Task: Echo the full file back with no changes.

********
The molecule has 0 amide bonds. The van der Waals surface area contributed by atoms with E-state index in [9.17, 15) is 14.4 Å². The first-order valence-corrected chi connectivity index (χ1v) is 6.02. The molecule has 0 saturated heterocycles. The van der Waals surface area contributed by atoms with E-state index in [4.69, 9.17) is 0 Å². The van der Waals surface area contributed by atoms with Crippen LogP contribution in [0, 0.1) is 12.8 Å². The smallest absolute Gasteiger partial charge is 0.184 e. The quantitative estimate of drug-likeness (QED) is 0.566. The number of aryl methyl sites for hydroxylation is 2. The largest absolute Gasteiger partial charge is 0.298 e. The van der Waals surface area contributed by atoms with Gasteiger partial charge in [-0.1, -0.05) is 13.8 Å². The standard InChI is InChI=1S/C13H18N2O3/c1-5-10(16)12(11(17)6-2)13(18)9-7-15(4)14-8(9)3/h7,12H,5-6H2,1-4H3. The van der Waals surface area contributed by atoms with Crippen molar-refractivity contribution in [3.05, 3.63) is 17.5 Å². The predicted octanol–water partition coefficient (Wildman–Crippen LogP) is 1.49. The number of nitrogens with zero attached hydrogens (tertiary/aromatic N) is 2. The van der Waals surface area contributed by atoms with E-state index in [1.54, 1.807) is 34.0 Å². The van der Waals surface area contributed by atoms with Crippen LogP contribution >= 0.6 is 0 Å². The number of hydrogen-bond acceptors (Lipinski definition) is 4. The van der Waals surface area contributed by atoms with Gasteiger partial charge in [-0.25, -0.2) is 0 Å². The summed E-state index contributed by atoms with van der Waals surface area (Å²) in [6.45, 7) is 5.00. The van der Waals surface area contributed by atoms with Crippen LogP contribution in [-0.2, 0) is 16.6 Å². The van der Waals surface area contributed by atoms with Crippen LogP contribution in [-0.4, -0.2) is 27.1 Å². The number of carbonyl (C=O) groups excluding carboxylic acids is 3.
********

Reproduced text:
The molecule has 0 amide bonds. The van der Waals surface area contributed by atoms with E-state index in [9.17, 15) is 14.4 Å². The first-order valence-corrected chi connectivity index (χ1v) is 6.02. The molecule has 0 saturated heterocycles. The van der Waals surface area contributed by atoms with E-state index in [4.69, 9.17) is 0 Å². The van der Waals surface area contributed by atoms with Crippen LogP contribution in [0, 0.1) is 12.8 Å². The smallest absolute Gasteiger partial charge is 0.184 e. The quantitative estimate of drug-likeness (QED) is 0.566. The number of aryl methyl sites for hydroxylation is 2. The largest absolute Gasteiger partial charge is 0.298 e. The van der Waals surface area contributed by atoms with Gasteiger partial charge in [-0.1, -0.05) is 13.8 Å². The standard InChI is InChI=1S/C13H18N2O3/c1-5-10(16)12(11(17)6-2)13(18)9-7-15(4)14-8(9)3/h7,12H,5-6H2,1-4H3. The van der Waals surface area contributed by atoms with Crippen molar-refractivity contribution in [3.05, 3.63) is 17.5 Å². The predicted octanol–water partition coefficient (Wildman–Crippen LogP) is 1.49. The number of nitrogens with zero attached hydrogens (tertiary/aromatic N) is 2. The van der Waals surface area contributed by atoms with E-state index in [1.54, 1.807) is 34.0 Å². The van der Waals surface area contributed by atoms with Crippen LogP contribution >= 0.6 is 0 Å². The number of hydrogen-bond acceptors (Lipinski definition) is 4. The van der Waals surface area contributed by atoms with Gasteiger partial charge in [-0.25, -0.2) is 0 Å². The summed E-state index contributed by atoms with van der Waals surface area (Å²) in [6.45, 7) is 5.00. The van der Waals surface area contributed by atoms with Crippen LogP contribution in [-0.2, 0) is 16.6 Å². The van der Waals surface area contributed by atoms with Crippen LogP contribution in [-0.4, -0.2) is 27.1 Å². The number of carbonyl (C=O) groups excluding carboxylic acids is 3.